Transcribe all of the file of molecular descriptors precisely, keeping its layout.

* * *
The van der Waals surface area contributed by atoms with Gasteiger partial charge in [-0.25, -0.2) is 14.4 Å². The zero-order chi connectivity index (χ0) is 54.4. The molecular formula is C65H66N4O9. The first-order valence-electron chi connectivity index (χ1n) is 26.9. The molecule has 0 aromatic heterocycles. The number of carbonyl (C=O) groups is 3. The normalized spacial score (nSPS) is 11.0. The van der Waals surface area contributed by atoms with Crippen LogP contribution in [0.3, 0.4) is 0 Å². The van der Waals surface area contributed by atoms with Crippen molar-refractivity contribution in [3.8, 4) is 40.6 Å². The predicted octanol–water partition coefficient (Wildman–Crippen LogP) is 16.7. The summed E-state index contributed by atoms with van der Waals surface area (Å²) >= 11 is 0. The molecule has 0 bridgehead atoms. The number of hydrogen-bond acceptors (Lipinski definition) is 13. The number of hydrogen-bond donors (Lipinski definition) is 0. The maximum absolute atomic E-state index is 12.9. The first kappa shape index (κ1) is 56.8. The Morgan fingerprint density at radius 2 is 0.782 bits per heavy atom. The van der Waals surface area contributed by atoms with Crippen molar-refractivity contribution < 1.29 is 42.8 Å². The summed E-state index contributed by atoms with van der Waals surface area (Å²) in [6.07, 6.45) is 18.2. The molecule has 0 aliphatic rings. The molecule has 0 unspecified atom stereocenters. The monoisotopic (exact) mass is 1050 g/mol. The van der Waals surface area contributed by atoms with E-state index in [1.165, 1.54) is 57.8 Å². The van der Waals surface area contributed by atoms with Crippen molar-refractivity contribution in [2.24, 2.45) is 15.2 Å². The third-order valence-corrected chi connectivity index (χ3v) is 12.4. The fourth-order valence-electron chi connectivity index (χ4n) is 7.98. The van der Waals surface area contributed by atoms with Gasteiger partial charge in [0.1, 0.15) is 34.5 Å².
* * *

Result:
The van der Waals surface area contributed by atoms with Gasteiger partial charge in [-0.25, -0.2) is 14.4 Å². The zero-order chi connectivity index (χ0) is 54.4. The molecular formula is C65H66N4O9. The first-order valence-electron chi connectivity index (χ1n) is 26.9. The molecule has 0 aromatic heterocycles. The number of carbonyl (C=O) groups is 3. The normalized spacial score (nSPS) is 11.0. The van der Waals surface area contributed by atoms with Crippen LogP contribution in [0.3, 0.4) is 0 Å². The van der Waals surface area contributed by atoms with Crippen molar-refractivity contribution in [3.8, 4) is 40.6 Å². The predicted octanol–water partition coefficient (Wildman–Crippen LogP) is 16.7. The summed E-state index contributed by atoms with van der Waals surface area (Å²) >= 11 is 0. The molecule has 0 bridgehead atoms. The number of hydrogen-bond acceptors (Lipinski definition) is 13. The number of hydrogen-bond donors (Lipinski definition) is 0. The maximum absolute atomic E-state index is 12.9. The first kappa shape index (κ1) is 56.8. The Morgan fingerprint density at radius 2 is 0.782 bits per heavy atom. The van der Waals surface area contributed by atoms with Crippen molar-refractivity contribution < 1.29 is 42.8 Å². The summed E-state index contributed by atoms with van der Waals surface area (Å²) in [6.07, 6.45) is 18.2. The molecule has 0 aliphatic rings. The molecule has 0 unspecified atom stereocenters. The monoisotopic (exact) mass is 1050 g/mol. The van der Waals surface area contributed by atoms with E-state index in [1.165, 1.54) is 57.8 Å². The van der Waals surface area contributed by atoms with Crippen molar-refractivity contribution in [2.24, 2.45) is 15.2 Å². The third-order valence-corrected chi connectivity index (χ3v) is 12.4. The fourth-order valence-electron chi connectivity index (χ4n) is 7.98. The van der Waals surface area contributed by atoms with Gasteiger partial charge in [0.1, 0.15) is 34.5 Å².